An Interview with Spanish multi-instrumentalist and vocalist Pional on his recent 'When Love Hurts' release on Ninja Tune imprint Counter Records.

You'd be hardpressed to find a human alive today that couldn't relate to heartache. Who hasn't loved and lost? Who hasn't felt the pangs when a fling falls out of favor? 

With the theme of heartbreak running rampantly through all of our lives like varicose veins, it unsurprisingly manifests itself quite frequently and glaringly in music. So, when an artist comes along and addresses the subject of love and loss head on, he is a veritable David stepping out onto Goliath's battlefield. 

Now, let's direct our attention to the Spanish multi-instrumentalist and vocalist Pional. On his recent 'When Love Hurts' release on Ninja Tune imprint Counter Records, Pional dives deep to express the pain that rises from the depths of poisonous relationships. He wrestles with some very heavy subject matter, and the victory he claims is an impressive 4 track release that tells a tale, lives a life, and begs you to press play immediately after the final song finishes.

To give you a bit more insight into 'When Love Hurts', Pional opened up and let us glean a bit of the glimmer that guided him to make this wonderful release. Also, before you start reading, be sure to snag a copy or stream 'When Love Hurts' here

Atmospheric and big, groovy and chock full of vibes - 'When the Love Hurts' is a fully fleshed out and engaging work of art. Did you achieve what you set out to do with this release?

Totally, I wanted to make something that I’ve never made before, that was my goal and I made it. I'm very happy with every single part of the process, from the music, lyrics and artwork. It took me almost 6 months to finish it, and that's a lot, at least for me, but there are no words to describe how much I learned during this process.

I get a strong sense of the person that is behind the Pional project from this release. How did you go about imbuing this music with such humanity and life?

The concept of this record was to show a different point of view of my music, still could be dance music but not club oriented. I’ve been djing in clubs for a few years and I wanted to have sort of a break of that obscure music and put a little bright light to achieve the kind of sound that I wanted for this record. It is very honest, something that I wanted to share with the people.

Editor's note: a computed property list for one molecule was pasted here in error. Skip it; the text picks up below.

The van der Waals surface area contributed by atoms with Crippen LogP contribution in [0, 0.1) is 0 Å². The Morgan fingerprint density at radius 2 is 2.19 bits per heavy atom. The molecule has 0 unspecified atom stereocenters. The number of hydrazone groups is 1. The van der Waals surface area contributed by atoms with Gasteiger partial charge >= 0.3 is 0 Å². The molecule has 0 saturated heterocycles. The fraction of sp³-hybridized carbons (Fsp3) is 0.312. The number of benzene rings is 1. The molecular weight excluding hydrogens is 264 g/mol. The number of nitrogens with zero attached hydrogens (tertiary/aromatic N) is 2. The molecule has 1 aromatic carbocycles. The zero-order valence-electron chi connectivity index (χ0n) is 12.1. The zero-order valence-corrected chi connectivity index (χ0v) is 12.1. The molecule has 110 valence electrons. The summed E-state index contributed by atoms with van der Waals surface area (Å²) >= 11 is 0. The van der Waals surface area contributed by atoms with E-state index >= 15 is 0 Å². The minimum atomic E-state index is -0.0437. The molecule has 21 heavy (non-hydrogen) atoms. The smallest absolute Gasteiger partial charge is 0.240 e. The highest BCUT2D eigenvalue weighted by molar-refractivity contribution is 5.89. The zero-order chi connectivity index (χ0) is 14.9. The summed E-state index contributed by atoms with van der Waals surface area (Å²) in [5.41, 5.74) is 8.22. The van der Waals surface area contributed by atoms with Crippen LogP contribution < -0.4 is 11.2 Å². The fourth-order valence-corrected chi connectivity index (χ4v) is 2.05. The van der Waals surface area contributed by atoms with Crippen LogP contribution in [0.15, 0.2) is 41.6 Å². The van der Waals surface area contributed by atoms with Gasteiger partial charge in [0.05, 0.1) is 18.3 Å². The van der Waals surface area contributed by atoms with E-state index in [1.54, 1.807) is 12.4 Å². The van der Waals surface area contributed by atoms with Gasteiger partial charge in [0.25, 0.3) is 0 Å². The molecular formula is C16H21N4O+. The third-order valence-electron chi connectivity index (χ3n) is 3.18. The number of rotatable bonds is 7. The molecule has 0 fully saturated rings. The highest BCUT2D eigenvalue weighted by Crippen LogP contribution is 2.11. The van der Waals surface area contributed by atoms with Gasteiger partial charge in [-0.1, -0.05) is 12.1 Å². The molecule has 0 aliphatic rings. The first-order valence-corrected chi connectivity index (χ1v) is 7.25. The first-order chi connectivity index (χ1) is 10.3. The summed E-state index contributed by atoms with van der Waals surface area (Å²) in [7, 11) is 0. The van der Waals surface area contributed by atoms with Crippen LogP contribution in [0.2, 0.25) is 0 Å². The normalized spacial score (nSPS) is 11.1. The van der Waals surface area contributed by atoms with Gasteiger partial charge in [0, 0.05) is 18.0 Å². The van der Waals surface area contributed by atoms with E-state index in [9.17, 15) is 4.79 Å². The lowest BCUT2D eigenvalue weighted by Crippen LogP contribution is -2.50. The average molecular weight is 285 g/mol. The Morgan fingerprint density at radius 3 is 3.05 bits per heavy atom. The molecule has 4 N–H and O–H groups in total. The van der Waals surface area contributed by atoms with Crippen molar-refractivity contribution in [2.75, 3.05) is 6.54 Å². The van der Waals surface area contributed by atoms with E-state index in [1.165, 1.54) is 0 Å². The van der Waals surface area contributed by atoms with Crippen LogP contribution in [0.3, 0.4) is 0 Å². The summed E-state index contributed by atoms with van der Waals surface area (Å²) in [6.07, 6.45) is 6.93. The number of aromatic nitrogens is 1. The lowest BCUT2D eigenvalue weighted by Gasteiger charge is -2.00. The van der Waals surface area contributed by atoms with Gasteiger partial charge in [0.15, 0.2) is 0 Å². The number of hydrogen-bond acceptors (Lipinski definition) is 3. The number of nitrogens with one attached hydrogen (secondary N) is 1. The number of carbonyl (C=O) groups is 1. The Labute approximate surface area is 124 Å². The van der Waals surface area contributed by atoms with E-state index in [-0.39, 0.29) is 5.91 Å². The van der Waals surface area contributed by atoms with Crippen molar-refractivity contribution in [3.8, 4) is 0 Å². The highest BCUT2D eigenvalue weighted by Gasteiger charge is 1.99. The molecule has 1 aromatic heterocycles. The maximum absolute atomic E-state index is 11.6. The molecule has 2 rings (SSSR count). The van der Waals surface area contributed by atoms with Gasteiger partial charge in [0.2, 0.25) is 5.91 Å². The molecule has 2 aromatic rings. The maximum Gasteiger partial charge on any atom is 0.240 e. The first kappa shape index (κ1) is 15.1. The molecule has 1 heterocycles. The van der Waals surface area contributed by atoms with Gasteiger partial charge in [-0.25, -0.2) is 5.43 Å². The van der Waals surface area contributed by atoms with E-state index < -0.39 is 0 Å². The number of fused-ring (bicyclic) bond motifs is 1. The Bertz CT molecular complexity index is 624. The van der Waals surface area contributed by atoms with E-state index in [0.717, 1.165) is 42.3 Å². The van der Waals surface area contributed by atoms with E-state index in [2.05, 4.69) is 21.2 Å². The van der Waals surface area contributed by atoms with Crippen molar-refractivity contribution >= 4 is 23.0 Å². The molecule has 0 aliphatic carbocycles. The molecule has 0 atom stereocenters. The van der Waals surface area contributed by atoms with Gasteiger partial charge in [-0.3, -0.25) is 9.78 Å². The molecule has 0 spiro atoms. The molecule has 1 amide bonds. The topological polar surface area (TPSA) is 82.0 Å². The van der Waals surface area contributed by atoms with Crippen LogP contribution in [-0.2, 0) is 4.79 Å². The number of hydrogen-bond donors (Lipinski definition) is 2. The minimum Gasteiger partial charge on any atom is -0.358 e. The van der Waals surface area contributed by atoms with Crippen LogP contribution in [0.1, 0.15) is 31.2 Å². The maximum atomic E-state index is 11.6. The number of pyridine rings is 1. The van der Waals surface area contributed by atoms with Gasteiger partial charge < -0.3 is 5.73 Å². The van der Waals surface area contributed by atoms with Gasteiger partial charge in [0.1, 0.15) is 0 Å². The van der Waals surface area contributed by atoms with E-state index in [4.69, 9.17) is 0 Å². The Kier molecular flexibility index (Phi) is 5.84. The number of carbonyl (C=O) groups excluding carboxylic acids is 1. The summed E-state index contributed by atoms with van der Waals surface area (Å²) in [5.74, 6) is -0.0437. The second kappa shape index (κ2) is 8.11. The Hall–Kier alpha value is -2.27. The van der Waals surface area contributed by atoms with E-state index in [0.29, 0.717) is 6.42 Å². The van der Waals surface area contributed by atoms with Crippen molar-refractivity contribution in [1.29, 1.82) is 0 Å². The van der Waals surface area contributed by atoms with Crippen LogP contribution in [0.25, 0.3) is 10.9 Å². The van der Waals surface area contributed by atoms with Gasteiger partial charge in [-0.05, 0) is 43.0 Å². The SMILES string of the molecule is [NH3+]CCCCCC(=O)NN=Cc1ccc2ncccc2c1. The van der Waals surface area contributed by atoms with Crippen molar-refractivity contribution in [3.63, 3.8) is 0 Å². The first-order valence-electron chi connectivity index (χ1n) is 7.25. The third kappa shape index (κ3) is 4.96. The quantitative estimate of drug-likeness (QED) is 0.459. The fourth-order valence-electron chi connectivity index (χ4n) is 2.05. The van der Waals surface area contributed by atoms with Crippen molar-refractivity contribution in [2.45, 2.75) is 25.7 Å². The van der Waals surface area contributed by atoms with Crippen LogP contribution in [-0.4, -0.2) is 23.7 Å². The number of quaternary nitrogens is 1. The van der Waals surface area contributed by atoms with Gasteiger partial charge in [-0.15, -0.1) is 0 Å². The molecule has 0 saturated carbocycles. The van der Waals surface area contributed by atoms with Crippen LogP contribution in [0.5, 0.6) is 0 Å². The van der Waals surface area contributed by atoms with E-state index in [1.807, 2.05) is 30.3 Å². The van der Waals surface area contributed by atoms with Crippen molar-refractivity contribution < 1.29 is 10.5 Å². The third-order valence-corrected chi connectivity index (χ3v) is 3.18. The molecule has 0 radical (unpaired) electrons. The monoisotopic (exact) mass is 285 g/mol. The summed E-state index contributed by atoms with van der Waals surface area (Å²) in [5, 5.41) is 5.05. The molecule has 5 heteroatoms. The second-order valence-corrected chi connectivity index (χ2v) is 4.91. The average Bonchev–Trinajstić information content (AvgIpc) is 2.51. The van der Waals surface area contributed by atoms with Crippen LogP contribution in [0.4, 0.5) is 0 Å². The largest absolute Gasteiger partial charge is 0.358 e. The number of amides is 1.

When you set out to make a song like "Of My Mind", how does that process go from start to finish?

This track was made a couple of years ago, it was a rough demo that I made to play it live at Eurosonic Festival in Groningen, that was the first time I played it, it was quite different but still had the same essence. When I finished the other 3 songs I opened the “Of My Mind” project and changed a few things here and there, adding new vocals, new arrangement and that stuff.

Contextually, how does this EP sit within the Pional catalogue?

It's part of me, I feel that this release is 100% me. I learned so many things while working on this record that definitely helped me to grow as a producer. To me, to keep me excited while working on every project, it's to try to make something different but keeping the nature of the sounds and emotions that I like.

Now to focus on Pional the greater project and the person masterminding it, Miguel Barros. Can you tell me about the essence of Pional?

I've always just been a musician kind of to create whatever I can create, I´ve never really spent time thinking about this is this or this is that. Of course I´ve been influenced by a lot of different producers but I want to be and artist for myself first, doing what I want to do, never had to adhere to this genre or whatever. There are so many good electronic producers out there that are kinda cool but some of them are stuck making the same thing over and over just because of their fans, listeners or whatever you want to call it, but for me, that's the worst attitude. 

Of course I'm not going to compare myself with David Bowie, he was just a genius, but the main thing is that he was always changing the game. He was the kind of guy who decided to do something against the grain and always made records that were forward thinking, ahead of its time and that's what any artist should pursue, no matter if you are doing techno, afro beat, pop, rap etc. My essence is basically that I do what I really want it to do, not thinking about others, but me.

Your style is distinct and always engaging. Has it been a long time coming to craft your sound and music to where it is today?

Every day in the studio it's a masterclass for me. I try to learn music, learn how people make their music. I don't release many records very often and the reason is because I want to feel honest with myself and the people that listen to it. That's the reason why every record of mine is different. As I said before, I want to move forward and make different things and not feel stuck in the same loop on every single record.

Finally, what is "When Love Hurts" all about?

Four stories with one thing in common - toxic relationships. For the artwork I realized it would be great to have poisonous plants, as they are like relationships. Everything looks perfect but could be dangerous.

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